more likely to finish transactions
using its software than by credit
cards or text messages, which take
longer to complete.
The company, which takes a cut
of any transaction, has seen its
market value more than double in
the last year as it has signed
agreements with the likes of
Facebook and Google.
It sees greater gains as it
expands into developing markets,
where many customers do not
have credit cards. Yesterdays
Telefonica deal is crucial to this
strategy, given its strong presence
in South America.
Despite its growth, Bango is not
yet in profit. It saw 2.4m of losses
in the nine months to January.
UK real estate giant Land Securities
yesterday took control of X-Leisure,
the owner of venues including the
Xscape indoor ski slopes and
Brighton Marina, for 111.9m.
The property giant said it had
completed the deal, first outlined
in December, with Capital and
Regional and Area Property
Partners to buy a further 42 per
cent stake in X-Leisure Unit Trust
and also buy outright the company
that manages the 580m fund.
X-Leisure staff will remain with
the firm under its new ownership,
but chief executive Pierre-Yves (PY)
Gerbeau, the French entrepreneur
credited with turning around the
Land Securities takes control of
X-Leisure as PY Gerbeau leaves
BY KATIE HOPE loss-making millennium dome,
now the O2, said he would step
down to take on new challenges.
I am extremely happy to have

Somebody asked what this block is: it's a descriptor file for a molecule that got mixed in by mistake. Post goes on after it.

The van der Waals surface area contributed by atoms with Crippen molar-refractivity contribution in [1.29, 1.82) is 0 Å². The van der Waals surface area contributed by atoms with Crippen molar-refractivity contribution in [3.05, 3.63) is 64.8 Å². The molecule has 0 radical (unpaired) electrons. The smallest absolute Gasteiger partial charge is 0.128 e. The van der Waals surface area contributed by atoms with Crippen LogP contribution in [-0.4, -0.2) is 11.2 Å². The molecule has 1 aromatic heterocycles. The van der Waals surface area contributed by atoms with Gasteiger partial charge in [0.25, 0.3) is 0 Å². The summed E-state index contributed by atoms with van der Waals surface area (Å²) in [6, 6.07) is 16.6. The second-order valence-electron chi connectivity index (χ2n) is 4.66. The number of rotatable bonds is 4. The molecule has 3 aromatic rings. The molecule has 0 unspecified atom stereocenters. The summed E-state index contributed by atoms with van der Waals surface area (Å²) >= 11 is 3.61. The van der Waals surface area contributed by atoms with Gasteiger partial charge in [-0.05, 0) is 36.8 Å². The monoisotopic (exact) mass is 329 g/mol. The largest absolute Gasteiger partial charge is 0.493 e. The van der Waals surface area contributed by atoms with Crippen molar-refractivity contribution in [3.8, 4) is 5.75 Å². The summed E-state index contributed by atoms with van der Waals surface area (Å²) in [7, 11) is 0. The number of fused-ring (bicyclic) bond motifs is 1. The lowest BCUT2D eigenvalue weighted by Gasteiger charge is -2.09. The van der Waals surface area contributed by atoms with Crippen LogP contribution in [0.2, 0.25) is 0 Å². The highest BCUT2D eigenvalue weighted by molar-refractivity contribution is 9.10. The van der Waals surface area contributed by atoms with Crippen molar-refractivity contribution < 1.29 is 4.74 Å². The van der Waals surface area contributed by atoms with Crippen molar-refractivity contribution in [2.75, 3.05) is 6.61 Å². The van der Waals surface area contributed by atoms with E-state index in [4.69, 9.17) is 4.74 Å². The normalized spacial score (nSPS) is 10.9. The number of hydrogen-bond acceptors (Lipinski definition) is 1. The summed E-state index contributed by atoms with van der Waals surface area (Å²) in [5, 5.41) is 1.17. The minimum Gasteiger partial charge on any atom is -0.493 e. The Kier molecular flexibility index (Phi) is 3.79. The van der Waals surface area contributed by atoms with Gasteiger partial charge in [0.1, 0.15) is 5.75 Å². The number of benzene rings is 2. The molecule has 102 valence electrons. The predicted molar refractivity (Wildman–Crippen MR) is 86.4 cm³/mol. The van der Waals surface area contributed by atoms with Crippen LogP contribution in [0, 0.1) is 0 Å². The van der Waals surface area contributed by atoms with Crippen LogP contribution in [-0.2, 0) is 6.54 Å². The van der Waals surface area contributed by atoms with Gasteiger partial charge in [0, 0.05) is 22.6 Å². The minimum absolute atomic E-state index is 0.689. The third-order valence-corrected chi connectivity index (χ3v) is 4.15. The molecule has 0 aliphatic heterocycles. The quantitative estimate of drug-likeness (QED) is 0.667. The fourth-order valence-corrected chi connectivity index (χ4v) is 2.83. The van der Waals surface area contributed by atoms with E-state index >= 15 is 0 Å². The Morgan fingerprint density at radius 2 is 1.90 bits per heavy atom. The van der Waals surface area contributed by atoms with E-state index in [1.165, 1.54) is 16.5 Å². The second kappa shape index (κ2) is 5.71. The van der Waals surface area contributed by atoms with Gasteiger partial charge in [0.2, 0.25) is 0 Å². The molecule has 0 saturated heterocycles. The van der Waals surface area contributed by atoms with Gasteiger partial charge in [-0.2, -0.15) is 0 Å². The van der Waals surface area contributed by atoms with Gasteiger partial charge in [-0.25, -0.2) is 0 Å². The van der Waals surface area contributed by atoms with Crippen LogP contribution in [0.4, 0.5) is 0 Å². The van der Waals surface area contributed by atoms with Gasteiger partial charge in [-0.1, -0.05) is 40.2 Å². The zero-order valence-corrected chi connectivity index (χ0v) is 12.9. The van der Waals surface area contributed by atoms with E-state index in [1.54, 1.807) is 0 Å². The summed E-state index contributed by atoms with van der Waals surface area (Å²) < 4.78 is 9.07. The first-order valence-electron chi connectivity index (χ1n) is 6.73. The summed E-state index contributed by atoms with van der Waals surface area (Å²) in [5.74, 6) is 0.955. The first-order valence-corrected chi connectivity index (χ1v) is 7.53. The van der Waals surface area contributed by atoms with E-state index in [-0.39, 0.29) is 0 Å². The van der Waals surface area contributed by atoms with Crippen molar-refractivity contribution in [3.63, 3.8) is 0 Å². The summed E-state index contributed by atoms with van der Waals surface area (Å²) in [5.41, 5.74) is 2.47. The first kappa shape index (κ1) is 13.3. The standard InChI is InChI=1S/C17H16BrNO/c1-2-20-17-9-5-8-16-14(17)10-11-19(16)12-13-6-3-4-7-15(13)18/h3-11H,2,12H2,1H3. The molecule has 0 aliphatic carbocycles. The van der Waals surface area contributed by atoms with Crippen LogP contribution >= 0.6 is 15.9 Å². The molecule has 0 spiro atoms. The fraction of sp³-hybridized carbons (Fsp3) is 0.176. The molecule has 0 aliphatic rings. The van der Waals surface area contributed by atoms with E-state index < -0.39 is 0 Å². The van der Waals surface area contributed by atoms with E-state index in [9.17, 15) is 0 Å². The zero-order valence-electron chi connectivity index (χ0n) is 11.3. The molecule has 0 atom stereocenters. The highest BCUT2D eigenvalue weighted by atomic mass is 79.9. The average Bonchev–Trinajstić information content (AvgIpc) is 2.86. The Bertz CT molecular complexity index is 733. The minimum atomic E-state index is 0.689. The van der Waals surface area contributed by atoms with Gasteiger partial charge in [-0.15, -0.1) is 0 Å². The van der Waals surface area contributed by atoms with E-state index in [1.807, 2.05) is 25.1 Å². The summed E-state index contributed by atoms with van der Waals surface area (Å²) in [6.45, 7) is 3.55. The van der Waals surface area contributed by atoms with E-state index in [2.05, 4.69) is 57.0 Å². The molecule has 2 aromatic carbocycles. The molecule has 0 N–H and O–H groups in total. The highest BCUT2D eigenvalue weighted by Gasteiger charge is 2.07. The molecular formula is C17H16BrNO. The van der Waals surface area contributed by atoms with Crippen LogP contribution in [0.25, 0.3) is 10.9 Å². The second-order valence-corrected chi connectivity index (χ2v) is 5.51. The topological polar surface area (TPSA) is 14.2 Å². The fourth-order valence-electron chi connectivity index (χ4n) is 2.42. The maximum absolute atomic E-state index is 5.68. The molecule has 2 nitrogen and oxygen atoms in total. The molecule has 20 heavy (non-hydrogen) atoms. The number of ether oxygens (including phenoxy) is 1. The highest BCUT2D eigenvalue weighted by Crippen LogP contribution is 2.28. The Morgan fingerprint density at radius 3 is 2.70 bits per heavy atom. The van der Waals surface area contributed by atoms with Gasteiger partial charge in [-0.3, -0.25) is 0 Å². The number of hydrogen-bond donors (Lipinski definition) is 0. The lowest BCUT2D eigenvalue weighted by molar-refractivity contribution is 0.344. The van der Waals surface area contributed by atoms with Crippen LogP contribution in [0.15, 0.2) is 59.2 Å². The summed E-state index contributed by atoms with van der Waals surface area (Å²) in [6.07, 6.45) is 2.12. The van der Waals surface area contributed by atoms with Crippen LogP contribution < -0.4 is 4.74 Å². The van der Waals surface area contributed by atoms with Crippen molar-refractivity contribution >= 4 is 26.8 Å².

such a significant player taking X-
Leisure forward and bringing
additional credibility and gravitas
to the industry, said PY Gerbeau.
Land Securities has been on a
buying spree this year to increase
its exposure to the leisure and
eating-out sector, which it views as
being under less threat from the
It acquired its initial 12 per cent
stake in X-Leisure last year and in
May the developer snapped up
Manchesters leisure complex the
Printworks for 95m as well the
Cornerhouse in Nottingham 50m.
GOOGLE confirmed yesterday it has bought a 2.4 acre site at Kings Cross to develop its
new British headquarters, which the internet giant expects to open in 2016. The deal,
described by developers Kings Cross Central as one of the biggest ever commercial
acquisitions in the UK, will move Google from its current offices in Soho.
LONDON-listed gold miner African
Barrick Gold (ABG) yesterday posted a
nine per cent drop in annual produc-
tion, just weeks after takeover talks
with a Chinese gold firm collapsed.
Over the full year, gold production
came in at 626,212 ounces, nine per
cent lower than 2011.
Gold sales for the African-focused
miner also slumped 13 per cent to
reach 609,252 ounces.
However ABG, a unit of the worlds
largest gold producer Barrick Gold,